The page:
without Internet Explorer,
in 1280 x 960 resolution
On the one hand, times have changed, and on the other hand, the more things change the more they stay the same, and since neither metal bands nor their fans seem eager to give up entirely on tradition, older styles of metal keep getting fresh coats of paint. Had this album been released fifteen years or so ago with a different singer, slower drums, and without all the guitar squeals and tremolo, it probably would’ve been labeled thrash or just heavy metal without much of a second thought. If it had higher-pitched vocals, backing keys, and the band wore dopey makeup and sang songs about the Devil, we’d call it “melodic black metal”. As it stands, the vocals are mid-range growls, tremolo is present (but used sparingly), the drums are fast but not outright blasting… and so, “melodic death metal” it is.
I use the term by convention, naturally, as I can’t imagine straight death metal being a primary influence on these guys. Well, whatever…
But anyhow, as you might have guessed, this is probably going to remind you of what’s been coming out of Gothenburg for what, almost a full decade now? – or perhaps Heartwork-era Carcass or the last two Death albums. I think I could’ve pegged this band’s origin without having been told, as there’s something about this music that sounds distinctly American to me – it’s far more aggressive than most comparable Swedish bands, and the band’s melodic style thankfully wanders away from working through every possible permutation of the guitar leads in “Infinite Dreams”, sometimes wandering into slightly experimental or technical territory. Observe in particular the weird warbley riff that kicks off the very first song, which is probably my favorite moment on the entire album. Thankfully, there’s no metalcore here, as opposed to much of the current wave of American bands, and there are no cutesy stabs at novelty. Only metal.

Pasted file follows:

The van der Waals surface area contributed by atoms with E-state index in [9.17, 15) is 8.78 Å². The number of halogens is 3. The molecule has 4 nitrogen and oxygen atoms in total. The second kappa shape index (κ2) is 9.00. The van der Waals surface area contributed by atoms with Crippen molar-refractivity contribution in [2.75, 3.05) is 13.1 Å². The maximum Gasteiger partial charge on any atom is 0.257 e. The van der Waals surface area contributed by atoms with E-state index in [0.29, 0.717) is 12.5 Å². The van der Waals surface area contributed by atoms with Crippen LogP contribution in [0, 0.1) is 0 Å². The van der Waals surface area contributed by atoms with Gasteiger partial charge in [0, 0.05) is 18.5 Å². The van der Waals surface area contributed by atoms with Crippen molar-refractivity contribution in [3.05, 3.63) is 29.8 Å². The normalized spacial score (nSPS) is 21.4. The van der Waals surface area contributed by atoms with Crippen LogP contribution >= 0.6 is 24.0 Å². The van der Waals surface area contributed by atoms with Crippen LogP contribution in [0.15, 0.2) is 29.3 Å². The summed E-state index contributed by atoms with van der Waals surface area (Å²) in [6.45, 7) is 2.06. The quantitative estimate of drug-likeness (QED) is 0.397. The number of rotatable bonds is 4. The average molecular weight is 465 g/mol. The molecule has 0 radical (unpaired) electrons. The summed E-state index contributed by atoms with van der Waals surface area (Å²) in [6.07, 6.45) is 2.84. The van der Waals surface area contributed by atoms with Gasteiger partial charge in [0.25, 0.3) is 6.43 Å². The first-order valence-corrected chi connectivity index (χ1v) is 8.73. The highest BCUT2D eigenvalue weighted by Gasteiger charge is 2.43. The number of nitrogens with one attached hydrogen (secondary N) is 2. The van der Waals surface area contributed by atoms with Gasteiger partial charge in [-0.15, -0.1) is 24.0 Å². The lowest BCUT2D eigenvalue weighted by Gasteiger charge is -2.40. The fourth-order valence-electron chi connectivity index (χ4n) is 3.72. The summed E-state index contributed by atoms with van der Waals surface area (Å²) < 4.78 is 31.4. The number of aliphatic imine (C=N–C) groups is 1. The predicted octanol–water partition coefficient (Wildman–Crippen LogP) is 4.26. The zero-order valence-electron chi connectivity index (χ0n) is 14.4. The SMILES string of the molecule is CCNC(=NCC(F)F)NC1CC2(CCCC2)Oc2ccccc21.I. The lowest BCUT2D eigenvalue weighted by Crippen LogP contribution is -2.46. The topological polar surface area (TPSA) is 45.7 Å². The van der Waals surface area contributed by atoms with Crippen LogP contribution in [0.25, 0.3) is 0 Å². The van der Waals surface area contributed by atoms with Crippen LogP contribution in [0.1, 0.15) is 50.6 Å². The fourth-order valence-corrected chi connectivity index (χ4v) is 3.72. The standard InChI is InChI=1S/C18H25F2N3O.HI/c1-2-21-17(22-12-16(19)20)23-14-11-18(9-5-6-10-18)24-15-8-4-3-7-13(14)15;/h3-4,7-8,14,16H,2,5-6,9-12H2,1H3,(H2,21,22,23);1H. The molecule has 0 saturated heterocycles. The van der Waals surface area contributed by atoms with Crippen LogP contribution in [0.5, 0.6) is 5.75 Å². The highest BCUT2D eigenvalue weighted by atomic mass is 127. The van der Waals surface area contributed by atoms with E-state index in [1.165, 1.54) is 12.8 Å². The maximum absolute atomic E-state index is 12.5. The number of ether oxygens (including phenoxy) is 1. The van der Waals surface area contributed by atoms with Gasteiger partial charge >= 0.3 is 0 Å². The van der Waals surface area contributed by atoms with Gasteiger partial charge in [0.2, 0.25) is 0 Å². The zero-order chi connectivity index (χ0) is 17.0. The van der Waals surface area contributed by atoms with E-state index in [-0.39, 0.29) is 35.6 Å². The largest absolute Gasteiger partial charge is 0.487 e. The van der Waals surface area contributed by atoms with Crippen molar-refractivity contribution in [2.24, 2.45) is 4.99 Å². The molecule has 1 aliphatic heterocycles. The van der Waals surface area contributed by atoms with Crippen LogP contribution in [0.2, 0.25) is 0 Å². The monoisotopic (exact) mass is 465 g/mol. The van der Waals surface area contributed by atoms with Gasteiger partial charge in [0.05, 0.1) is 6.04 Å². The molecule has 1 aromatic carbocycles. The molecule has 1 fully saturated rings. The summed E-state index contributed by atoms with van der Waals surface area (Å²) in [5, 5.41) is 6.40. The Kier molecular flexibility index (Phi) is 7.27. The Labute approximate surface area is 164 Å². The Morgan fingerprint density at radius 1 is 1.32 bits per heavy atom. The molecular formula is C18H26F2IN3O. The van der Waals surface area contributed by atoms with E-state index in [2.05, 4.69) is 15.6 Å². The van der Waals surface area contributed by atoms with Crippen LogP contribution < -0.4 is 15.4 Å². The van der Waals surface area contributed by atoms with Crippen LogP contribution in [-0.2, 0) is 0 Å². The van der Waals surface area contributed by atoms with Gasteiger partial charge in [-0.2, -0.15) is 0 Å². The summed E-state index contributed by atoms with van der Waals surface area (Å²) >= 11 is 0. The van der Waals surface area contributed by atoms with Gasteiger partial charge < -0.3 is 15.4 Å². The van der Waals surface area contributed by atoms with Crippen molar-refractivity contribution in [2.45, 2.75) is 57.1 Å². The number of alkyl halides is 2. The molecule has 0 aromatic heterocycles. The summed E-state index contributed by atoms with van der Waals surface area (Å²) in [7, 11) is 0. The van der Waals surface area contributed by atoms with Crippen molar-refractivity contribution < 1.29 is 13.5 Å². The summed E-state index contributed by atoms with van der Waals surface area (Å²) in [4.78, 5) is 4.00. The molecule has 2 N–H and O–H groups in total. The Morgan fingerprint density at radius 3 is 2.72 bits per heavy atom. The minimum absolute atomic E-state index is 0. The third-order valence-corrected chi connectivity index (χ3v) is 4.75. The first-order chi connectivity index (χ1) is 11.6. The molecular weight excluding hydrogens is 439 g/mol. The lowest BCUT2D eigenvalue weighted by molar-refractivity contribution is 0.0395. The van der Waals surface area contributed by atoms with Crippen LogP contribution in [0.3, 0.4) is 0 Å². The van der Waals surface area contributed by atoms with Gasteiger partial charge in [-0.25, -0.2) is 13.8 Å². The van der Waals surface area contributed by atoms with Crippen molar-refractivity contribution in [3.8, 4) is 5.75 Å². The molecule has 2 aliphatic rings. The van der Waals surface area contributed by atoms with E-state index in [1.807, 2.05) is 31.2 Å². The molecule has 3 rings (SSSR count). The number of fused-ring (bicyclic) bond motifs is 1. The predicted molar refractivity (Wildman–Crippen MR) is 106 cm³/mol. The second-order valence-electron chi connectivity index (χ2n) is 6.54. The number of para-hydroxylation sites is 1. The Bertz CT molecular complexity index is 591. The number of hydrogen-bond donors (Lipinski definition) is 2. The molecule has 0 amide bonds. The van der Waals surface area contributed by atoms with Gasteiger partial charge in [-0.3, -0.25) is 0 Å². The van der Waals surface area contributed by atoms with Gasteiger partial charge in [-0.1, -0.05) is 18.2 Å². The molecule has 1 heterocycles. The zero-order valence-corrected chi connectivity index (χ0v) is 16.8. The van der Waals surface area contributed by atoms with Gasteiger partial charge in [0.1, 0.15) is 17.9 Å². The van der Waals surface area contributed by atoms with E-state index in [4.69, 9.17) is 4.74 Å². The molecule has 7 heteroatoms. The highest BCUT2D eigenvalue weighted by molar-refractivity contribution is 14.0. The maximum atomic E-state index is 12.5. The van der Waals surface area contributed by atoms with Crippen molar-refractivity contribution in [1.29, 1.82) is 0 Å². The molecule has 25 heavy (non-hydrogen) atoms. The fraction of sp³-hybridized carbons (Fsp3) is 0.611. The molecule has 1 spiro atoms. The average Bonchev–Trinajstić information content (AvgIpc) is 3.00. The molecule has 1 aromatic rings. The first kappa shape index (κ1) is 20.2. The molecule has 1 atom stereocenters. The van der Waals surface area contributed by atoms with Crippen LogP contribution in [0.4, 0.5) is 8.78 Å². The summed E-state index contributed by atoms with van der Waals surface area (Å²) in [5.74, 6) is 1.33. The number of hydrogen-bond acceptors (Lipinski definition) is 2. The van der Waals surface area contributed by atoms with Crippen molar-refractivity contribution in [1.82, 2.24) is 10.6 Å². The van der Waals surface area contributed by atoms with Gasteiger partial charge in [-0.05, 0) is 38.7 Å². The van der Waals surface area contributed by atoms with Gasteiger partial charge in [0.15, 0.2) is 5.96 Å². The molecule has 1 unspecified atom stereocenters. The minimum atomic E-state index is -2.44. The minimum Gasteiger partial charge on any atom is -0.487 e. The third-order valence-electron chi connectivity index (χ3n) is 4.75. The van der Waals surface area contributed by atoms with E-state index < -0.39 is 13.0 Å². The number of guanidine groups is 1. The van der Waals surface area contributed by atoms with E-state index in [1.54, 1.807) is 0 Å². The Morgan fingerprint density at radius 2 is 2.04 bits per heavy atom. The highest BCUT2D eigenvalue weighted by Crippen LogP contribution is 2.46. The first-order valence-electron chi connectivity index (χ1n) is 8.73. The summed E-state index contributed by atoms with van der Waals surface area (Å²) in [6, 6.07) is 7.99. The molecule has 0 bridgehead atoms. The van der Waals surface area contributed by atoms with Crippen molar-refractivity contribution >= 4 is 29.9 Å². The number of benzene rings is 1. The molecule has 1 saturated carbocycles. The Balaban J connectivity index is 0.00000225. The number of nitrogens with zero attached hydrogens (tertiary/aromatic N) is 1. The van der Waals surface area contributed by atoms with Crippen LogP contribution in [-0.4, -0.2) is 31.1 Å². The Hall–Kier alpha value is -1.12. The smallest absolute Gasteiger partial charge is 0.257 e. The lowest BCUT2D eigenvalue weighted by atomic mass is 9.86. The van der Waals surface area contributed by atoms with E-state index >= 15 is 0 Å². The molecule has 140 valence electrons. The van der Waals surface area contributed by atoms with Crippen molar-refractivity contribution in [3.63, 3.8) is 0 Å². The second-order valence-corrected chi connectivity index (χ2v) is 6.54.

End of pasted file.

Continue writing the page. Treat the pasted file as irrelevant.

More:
It’s the sort of album that tends to provoke comments like: “this is music that will appeal to every kind of metalhead”. I never could figure out how that was a compliment – it’s a hair away from saying the music’s middle-of-the-road or pedestrian. Frankly, I’d rather listen to something that would piss off most metalheads. Why come this far just to look back? This is straight-up riff-oriented metal modernized and re-imagined for the twenty-first century, a very competently made statistical mean of all the newer interpretations of the heavy metal sound – for better or worse. It doesn’t fail at its goal, but I can’t say it does much for me.